The cultivation of vines and the production of wine represent in the Italian alpine areas - and specifically for Valtellina (Lombardy) and for Trentino-Alto Adige - an exemplary case of historical analysis for a cultivation integrated in a polycultural economy. The wine from residual factor and self-consumption turns over the centuries into primary and quality crops. In the late Middle Ages and in the Modern Age the spaces dedicated to the vines are linked to feudal and collective rules for land management. Besides, the complex geo-climatic conditions affect the wine activity. With the Eighteenth century, a deep crisis in the mid-nineteenth century causes a "long stagnation" of production and winemaking. In addition, these Alpine areas became regions of the Reign of Italy and so determine a loss of trade flows. Faced with stagnation, the Alpine territories seem incapable of generating processes of resilience and the reduction of the oenological activity feeds a financial and income depression that has its outlet in emigration. The condition of productive and qualitative regression remains until the Forties of the twentieth century and the two World Wars represent a further factor of perturbation. Only in the Fifties in the two areas there are processes of change caracterised by a product qualification that appears with a stronger intensity in the Trentino area than in Valtellina.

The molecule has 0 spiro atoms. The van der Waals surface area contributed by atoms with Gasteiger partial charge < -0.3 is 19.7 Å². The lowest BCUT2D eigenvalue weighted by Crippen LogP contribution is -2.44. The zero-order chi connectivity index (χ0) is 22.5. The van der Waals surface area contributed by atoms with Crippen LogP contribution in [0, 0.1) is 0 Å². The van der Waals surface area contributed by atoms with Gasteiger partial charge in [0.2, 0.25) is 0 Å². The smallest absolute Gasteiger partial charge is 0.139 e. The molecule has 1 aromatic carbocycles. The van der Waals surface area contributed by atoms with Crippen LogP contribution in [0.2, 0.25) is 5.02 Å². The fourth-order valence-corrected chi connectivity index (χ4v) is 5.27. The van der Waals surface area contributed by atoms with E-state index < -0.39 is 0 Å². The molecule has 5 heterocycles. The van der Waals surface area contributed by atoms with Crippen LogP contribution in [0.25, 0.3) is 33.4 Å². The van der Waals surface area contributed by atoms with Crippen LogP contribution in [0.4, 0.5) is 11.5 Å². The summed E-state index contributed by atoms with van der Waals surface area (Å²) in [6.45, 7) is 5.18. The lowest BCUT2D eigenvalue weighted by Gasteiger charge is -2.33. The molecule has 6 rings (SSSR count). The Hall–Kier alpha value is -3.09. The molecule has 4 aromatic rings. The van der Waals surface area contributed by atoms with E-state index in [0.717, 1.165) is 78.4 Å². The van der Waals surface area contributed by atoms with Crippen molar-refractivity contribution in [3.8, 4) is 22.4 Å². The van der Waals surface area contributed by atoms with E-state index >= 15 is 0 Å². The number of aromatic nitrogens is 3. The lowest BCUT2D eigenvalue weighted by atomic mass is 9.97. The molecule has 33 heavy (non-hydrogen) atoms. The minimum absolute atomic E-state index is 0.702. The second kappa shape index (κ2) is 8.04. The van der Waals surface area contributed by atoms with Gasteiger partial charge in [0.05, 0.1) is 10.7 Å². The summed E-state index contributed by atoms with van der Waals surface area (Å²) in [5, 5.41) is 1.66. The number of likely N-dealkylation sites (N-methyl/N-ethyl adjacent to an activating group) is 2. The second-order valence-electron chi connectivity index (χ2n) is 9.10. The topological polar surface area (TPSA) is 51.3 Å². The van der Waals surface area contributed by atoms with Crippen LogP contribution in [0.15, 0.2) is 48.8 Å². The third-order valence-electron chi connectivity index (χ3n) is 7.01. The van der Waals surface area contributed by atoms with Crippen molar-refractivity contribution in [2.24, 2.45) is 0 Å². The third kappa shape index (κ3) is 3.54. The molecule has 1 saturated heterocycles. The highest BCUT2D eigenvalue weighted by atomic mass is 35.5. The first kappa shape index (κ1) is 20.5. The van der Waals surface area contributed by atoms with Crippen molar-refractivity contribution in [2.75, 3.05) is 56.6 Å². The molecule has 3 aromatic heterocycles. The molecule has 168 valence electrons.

The essay investigates how the two areas are united by the "typical" identity of the mountain economy, always alternating growth and stagnation, conservation and innovation. At the same time, the research highlights how different paths of transformation are manifested in different forms with the modernization that restores the historical legacy of "heroic cultivation".
|Title of host publication||A History of Wine in Europe, 19th to 20th Centuries, Volume I, Winegrowing and Regional Features|
|Number of pages||32|
|Publication status||Published - 2019|
|Name||PALGRAVE STUDIES IN ECONOMIC HISTORY|